146 LOBs with DB2 for z/OS: Stronger and Faster
LOB fields are always created with a length of 1 GB, because this is the maximum length
which can be logged in V8. With DB2 9, this length is increased to the maximum size of a
LOB, 2 GB-1 bytes, and the SAP Data Dictionary is adapted accordingly.
The LOB table spaces are always created with BP40. This buffer pool allocation is again an
SAP specific choice that is part of a broader buffer pool management scheme. It does,
however, demonstrate a broad recommendation to separate LOB objects into distinct
separate buffer pools because of their different attributes. More information about buffer pool
considerations can be found in 8.3, “Buffer pools and group buffer pools” on page 246.
5.6.2 Java stack
The following database objects are created for each LOB column and partition on the JAVA
stack. Auxiliary objects to store the LOB data are created as they are in the ABAP stack with
the following differences:
򐂰 The table name is always used without a namespace prefix.
򐂰 Primary and secondary quantities are not specified. DB2 Space Extend Management is
used (sliding allocation).
򐂰 The column name is used without truncation.
5.6.3 DSNZPARMs for DB2 V8
In this section, we show the recommended SAP-related DSNZPARMs for an SAP system.
Table 5-5 shows the additional values for DB2 V8.
Table 5-5 DSNZPARMs for V8 (c) SAP AG; 2006
5.6.4 ROWID
DB2 V8 has introduced the concept of transparent ROWID. Prior to V8, the ROWID was
visible to INSERT or SELECT statements, which did not specify a field list. It can be
advantageous to normalize SELECT and INSERT statements to statements without a field
list, because this cuts down the number of statements against a table and thus reduces stress
on statement cache. This technique can be only used in SAP Unicode systems because the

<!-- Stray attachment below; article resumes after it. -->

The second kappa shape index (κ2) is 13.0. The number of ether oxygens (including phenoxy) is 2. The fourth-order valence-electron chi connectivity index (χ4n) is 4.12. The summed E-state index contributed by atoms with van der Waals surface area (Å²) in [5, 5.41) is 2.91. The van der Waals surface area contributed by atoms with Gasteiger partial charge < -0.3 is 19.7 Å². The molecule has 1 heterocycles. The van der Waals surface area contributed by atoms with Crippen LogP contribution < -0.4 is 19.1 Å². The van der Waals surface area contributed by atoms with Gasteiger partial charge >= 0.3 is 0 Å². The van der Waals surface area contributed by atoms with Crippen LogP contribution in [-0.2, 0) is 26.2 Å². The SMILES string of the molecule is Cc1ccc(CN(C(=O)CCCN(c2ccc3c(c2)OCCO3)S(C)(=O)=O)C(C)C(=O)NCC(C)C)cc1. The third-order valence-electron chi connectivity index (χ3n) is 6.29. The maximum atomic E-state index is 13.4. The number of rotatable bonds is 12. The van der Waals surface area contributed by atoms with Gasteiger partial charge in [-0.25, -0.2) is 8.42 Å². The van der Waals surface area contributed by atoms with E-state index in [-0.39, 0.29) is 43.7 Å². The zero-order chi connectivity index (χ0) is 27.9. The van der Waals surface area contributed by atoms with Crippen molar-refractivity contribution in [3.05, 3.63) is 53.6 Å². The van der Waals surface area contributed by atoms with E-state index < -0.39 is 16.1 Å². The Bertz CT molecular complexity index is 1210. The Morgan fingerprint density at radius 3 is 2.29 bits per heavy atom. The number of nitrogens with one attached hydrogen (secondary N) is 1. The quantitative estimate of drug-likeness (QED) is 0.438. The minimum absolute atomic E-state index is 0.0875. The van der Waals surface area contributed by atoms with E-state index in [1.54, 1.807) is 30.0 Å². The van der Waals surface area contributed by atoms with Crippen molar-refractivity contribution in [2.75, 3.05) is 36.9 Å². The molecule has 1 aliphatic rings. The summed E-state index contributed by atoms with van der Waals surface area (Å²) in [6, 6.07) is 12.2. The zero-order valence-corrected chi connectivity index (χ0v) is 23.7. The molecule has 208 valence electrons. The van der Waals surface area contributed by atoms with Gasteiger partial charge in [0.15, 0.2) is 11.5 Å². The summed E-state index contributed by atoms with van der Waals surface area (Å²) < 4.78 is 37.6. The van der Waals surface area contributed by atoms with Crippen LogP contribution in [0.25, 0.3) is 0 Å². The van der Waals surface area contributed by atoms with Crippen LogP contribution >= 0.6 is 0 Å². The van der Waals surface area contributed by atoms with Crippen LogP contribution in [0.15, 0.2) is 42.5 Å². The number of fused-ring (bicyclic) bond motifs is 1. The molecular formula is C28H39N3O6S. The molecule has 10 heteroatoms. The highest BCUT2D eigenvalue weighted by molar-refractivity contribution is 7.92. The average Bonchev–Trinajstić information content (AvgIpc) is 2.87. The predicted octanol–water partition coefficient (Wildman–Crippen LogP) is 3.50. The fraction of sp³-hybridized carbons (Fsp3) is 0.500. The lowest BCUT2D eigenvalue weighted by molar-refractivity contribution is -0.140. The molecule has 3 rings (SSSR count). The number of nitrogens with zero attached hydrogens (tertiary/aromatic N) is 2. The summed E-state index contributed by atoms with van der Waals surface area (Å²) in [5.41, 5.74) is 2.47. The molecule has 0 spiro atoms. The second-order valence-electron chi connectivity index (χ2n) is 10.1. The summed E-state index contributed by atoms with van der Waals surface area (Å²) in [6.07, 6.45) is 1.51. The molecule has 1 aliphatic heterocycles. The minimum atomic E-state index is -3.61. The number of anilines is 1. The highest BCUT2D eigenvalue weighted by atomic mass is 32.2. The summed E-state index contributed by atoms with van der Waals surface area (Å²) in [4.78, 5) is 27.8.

non-Unicode tables might have been created on DB2 V7 and then migrated to DB2 V8.
Even with a transparent ROWID, the SAP data dictionary has to hide the ROWID field,
because it is visible with catalog SELECTs. SAP in practice hides the visibility of this column
from the ABAP programmers for the tables containing LOB columns. This is important for
application portability across SAP systems using different underlying DBMSs.
(c) SAP AG; 2006
Parameter Value Remark
LOBVALA 1000000K The size of the user storage for LOB
values (in KB). The recommended value
is 1 GB (1,000,000 KB).
LOBVALS 50000M The size of the system storage for LOB
values (in MB). The recommended value
is 50 GB (50,000 MB).
Chapter 5. SAP usage of LOBs 147
Sample DDL for CREATE TABLE statement
As an example, we create a very simple table with three columns and two LOB columns on
the Java stack. The definition is given in Example 5-8 in XML format, as used by the Java
data dictionary.
Example 5-8 Table definition for test table TSTLOBDDL in XML format (c) SAP AG; 2006
<?xml version=”1.0”?>
<Dbtable name=”TSTLOBDDL” creation-date=””>
<author> </author>
<description language=””></description>
<column name = “F1”>
<default-value> 1 </default-value>
<column name = “F2”>
<column name = “F3”>
With DB2 V8, this results in the DDL shown in Example 5-9.
(c) SAP AG; 2006

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